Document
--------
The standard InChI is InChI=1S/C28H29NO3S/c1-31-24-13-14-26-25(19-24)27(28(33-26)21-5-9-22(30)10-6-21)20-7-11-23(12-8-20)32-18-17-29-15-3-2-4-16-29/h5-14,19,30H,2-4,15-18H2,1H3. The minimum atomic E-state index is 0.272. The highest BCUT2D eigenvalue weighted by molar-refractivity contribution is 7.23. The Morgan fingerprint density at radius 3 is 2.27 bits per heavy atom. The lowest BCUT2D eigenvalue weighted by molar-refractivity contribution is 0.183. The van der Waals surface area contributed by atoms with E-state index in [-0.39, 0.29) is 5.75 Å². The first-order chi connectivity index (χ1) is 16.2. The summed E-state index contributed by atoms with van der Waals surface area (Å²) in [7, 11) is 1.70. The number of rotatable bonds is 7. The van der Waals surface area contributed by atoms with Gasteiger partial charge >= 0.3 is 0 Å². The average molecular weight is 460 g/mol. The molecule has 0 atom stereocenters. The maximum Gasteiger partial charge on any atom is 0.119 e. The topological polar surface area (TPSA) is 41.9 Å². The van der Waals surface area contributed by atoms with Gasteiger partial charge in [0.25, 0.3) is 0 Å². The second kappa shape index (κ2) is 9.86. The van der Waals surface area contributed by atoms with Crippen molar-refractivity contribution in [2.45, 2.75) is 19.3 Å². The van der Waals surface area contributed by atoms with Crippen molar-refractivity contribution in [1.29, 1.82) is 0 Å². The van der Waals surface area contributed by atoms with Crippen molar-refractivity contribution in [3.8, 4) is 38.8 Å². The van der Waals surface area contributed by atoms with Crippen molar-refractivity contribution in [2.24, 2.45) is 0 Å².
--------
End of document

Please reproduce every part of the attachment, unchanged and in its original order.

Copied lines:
The standard InChI is InChI=1S/C28H29NO3S/c1-31-24-13-14-26-25(19-24)27(28(33-26)21-5-9-22(30)10-6-21)20-7-11-23(12-8-20)32-18-17-29-15-3-2-4-16-29/h5-14,19,30H,2-4,15-18H2,1H3. The minimum atomic E-state index is 0.272. The highest BCUT2D eigenvalue weighted by molar-refractivity contribution is 7.23. The Morgan fingerprint density at radius 3 is 2.27 bits per heavy atom. The lowest BCUT2D eigenvalue weighted by molar-refractivity contribution is 0.183. The van der Waals surface area contributed by atoms with E-state index in [-0.39, 0.29) is 5.75 Å². The first-order chi connectivity index (χ1) is 16.2. The summed E-state index contributed by atoms with van der Waals surface area (Å²) in [7, 11) is 1.70. The number of rotatable bonds is 7. The van der Waals surface area contributed by atoms with Gasteiger partial charge >= 0.3 is 0 Å². The average molecular weight is 460 g/mol. The molecule has 0 atom stereocenters. The maximum Gasteiger partial charge on any atom is 0.119 e. The topological polar surface area (TPSA) is 41.9 Å². The van der Waals surface area contributed by atoms with Gasteiger partial charge in [0.25, 0.3) is 0 Å². The second kappa shape index (κ2) is 9.86. The van der Waals surface area contributed by atoms with Crippen molar-refractivity contribution in [2.45, 2.75) is 19.3 Å². The van der Waals surface area contributed by atoms with Crippen molar-refractivity contribution in [1.29, 1.82) is 0 Å². The van der Waals surface area contributed by atoms with Crippen molar-refractivity contribution in [3.8, 4) is 38.8 Å². The van der Waals surface area contributed by atoms with Crippen molar-refractivity contribution in [2.24, 2.45) is 0 Å².